Hiking Is Better For You Than You'd Think - Here's How To Get Started

Hiking is an easy-to-access, low-cost, and enjoyable way to get some healthy movement into your day and enjoy a boost from the power of trees. Greater Good reports that trees emit particular organic compounds that improve mental health and contribute to feeling better in general. In fact, some physicians have even started prescribing Vitamin N — nature — to improve overall wellness. The combined benefits of exercise and time spent outdoors make hiking unique among other activities.

Hiking can also acquaint you with your bioregion, the biological and topographic features that define where you live (via Utopia). This includes wildlife like birds, squirrels, lizards, snakes, coyotes, and bobcats. Taking in the natural beauty on the trail will encourage you to become a good steward of the land you share, adds Hiking Guy.

So, if you're ready to take the 52 Hike Challenge and commit to spending some time outdoors every week for 52 weeks, there's no better time to start than right now. Here's what you need to know before hitting the trail for the first time. And "Hello!" in advance — hikers love to say hi.

Pick the right hike for you

Hiking Guy recommends beginners start with a hike less than five miles long with minimal change in elevation. The more you hike, the more you can increase distance and incline. Search for easy trails on the best hiking apps, in which you can also track your progress.

While apps are great, GPS watches are the most accurate should you need assistance. And, of course, you can't go wrong with a paper map.

Find out how long the hike is, then look for up-to-date closure information. This is important after weather events, which can make trails dangerous for hikers.

Invite a friend

Exercising with a pal can help both of you stay motivated and maintain consistency in your new hiking habit, notes the Centers for Disease Control. When you hike with a friend, you're also more likely to try new adventures — perfect for discovering new trails.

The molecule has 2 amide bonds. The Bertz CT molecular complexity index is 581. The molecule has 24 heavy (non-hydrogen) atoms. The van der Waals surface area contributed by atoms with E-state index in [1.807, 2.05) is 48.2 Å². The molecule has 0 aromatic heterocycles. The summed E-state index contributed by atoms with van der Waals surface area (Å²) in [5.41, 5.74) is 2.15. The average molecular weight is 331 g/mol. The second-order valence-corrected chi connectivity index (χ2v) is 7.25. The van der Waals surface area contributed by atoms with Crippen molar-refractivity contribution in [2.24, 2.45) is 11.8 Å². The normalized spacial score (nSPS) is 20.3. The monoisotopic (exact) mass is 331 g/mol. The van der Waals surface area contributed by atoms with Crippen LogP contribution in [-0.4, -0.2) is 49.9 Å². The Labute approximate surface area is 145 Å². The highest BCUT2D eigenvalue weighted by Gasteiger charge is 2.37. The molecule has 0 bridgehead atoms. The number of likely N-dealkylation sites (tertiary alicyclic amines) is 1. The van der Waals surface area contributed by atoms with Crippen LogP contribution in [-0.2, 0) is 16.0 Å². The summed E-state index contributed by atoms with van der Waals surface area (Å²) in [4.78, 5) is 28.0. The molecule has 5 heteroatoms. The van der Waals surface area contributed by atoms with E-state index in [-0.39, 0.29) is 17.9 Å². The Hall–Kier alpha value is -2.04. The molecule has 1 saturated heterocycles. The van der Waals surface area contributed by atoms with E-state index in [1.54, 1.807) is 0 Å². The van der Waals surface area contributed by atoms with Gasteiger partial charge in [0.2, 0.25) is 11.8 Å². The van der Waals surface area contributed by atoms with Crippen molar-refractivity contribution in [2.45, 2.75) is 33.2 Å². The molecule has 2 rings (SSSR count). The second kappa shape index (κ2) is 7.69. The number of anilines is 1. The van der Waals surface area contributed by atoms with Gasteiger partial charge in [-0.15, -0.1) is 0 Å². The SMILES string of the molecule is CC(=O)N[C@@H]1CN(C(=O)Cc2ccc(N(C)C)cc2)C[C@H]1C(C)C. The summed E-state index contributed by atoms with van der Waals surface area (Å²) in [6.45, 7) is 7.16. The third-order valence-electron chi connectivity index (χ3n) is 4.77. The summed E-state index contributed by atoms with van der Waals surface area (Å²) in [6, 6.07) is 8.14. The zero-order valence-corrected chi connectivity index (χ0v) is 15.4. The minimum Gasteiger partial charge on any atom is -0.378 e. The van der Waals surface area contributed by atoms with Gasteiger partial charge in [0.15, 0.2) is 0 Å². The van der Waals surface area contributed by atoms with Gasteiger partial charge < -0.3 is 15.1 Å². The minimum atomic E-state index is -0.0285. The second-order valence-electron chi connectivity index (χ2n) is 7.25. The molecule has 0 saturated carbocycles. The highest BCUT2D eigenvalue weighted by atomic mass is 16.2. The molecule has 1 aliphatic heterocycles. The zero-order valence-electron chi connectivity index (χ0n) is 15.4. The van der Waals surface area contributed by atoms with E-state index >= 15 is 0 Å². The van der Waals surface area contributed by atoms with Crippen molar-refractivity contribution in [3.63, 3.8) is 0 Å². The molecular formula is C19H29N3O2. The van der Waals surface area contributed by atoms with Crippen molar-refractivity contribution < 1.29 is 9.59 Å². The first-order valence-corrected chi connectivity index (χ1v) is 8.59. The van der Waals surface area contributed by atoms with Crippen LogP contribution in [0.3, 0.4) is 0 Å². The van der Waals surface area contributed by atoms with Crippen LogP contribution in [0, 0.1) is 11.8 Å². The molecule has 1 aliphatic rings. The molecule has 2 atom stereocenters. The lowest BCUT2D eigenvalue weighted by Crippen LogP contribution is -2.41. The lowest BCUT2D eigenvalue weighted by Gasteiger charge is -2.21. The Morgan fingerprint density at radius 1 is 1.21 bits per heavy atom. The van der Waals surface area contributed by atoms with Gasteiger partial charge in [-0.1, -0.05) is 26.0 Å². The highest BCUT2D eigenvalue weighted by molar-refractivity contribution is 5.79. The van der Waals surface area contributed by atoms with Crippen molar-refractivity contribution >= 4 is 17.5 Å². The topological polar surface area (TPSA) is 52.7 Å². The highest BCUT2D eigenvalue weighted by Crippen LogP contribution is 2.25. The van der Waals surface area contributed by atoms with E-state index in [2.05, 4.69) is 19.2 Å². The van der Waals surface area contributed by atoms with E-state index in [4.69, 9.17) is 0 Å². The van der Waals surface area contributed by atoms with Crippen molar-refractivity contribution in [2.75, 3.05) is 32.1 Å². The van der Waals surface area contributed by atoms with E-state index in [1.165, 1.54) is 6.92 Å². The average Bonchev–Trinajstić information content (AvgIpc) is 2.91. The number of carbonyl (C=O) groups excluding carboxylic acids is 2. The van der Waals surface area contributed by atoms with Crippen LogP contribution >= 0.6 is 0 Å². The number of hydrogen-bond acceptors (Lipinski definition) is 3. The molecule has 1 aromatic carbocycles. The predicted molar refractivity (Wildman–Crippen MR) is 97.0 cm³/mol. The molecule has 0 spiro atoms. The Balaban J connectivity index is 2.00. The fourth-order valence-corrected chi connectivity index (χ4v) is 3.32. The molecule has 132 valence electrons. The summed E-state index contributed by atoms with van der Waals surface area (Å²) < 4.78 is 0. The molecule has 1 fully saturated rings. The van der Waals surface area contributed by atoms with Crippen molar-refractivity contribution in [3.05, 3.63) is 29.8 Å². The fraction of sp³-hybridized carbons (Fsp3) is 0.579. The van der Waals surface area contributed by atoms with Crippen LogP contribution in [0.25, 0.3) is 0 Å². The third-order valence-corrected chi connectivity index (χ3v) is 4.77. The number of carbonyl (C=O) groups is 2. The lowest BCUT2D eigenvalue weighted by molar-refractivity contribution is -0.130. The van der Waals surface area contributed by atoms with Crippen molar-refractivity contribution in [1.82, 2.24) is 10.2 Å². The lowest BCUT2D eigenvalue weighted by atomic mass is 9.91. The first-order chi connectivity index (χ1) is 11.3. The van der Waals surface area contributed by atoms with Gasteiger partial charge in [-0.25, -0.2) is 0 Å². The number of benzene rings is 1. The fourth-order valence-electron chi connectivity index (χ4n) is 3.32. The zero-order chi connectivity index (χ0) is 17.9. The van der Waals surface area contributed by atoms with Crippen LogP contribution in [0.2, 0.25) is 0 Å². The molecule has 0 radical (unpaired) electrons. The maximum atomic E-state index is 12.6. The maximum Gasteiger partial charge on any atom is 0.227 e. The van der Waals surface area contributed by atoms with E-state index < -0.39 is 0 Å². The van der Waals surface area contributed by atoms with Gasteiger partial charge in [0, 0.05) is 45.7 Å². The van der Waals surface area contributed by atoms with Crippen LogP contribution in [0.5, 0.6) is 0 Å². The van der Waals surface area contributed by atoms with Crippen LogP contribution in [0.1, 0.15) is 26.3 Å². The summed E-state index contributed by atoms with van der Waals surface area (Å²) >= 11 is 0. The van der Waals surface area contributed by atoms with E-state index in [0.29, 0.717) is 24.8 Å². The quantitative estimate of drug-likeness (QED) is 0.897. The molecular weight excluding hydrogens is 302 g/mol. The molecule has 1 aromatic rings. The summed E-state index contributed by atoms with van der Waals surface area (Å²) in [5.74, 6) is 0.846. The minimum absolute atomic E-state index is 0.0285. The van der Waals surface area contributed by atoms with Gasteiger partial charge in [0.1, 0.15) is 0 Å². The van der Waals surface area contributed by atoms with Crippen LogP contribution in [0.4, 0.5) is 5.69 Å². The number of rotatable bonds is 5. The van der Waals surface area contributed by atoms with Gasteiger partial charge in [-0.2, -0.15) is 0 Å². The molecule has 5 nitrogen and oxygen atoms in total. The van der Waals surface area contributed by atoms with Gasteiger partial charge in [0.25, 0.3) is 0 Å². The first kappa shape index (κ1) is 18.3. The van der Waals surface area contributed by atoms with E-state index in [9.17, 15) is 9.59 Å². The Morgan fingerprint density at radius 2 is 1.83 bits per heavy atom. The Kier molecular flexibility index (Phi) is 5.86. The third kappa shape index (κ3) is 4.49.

Although hiking alone isn't always a bad idea, Sierra Magazine warns that even experienced hikers can be caught off-guard by rookie mistakes. At minimum, tell someone where you're headed and when you aim to return. Even with a buddy, you might want to consider a personal locator beacon to use in case of emergency.

Wear good shoes

Good hiking shoes and boots generally have heftier tread on the bottom to give you more traction on uneven surfaces like gravel and dirt. They come in a range of styles, from all-leather heavy-duty backpacking boots to lightweight barefoot vegan low-top trail runners. Finding good boots is a bit like dating: You gotta try some on before you choose the pair to stick with.

Avoid the newbie mistake of going on a 5-mile hike in footwear you've only tried on in the store — that's a formula for blisters and a rough start to your new habit.

Bring essentials

While you don't need a ton of gear for casual hiking, you do need to be prepared. In addition to properly fitted and worn-in shoes, a backpack, reusable water bottle, and sunscreen are must-haves, even for a short hike. Long pants and sleeves, made from wicking, active-wear materials, can help prevent scratches along the trail, notes Hiking Guy. Stay ahead of changing weather conditions by layering up. 

Snacks are great too, but please keep any packaging and food scraps with you. According to Treehugger, trash left on the trail can harm fragile plant and animal ecosystems.

Try forest bathing

If you finely turn your attention to the surrounding nature on your hike, you can transform your trek into shinrin-yoku, the Japanese art of forest bathing (via LiveScience). This mindful practice differs from just any ol' hike because it asks you to soak in the surrounding flora and fauna using all of your senses. What do you smell, hear, and see?

Exploring the outdoors in this way can actually improve your psychological well-being. Research published in the Environmental Health and Preventative Medicine journal demonstrates that forest bathing can reduce blood pressure, promote healthy functioning of the immune and autonomic systems, and even relieve symptoms of depression.

Practice trail etiquette

If you're practicing shinrin-yoku, you likely won't be blasting tunes and holding court. But if you do decide to make your hike more playful than reflective, follow Hiking Guy's advice: Have respect for other hikers and the hike itself.

Stay on the trail as marked, follow any rules posted (including leash laws), and leave the surrounding environment exactly the way you found it.

Say hello to others and allow faster-paced hikers and cyclists to pass on your left. By understanding how things work on the mountain, you'll be less likely to be caught off guard, making your hike more enjoyable.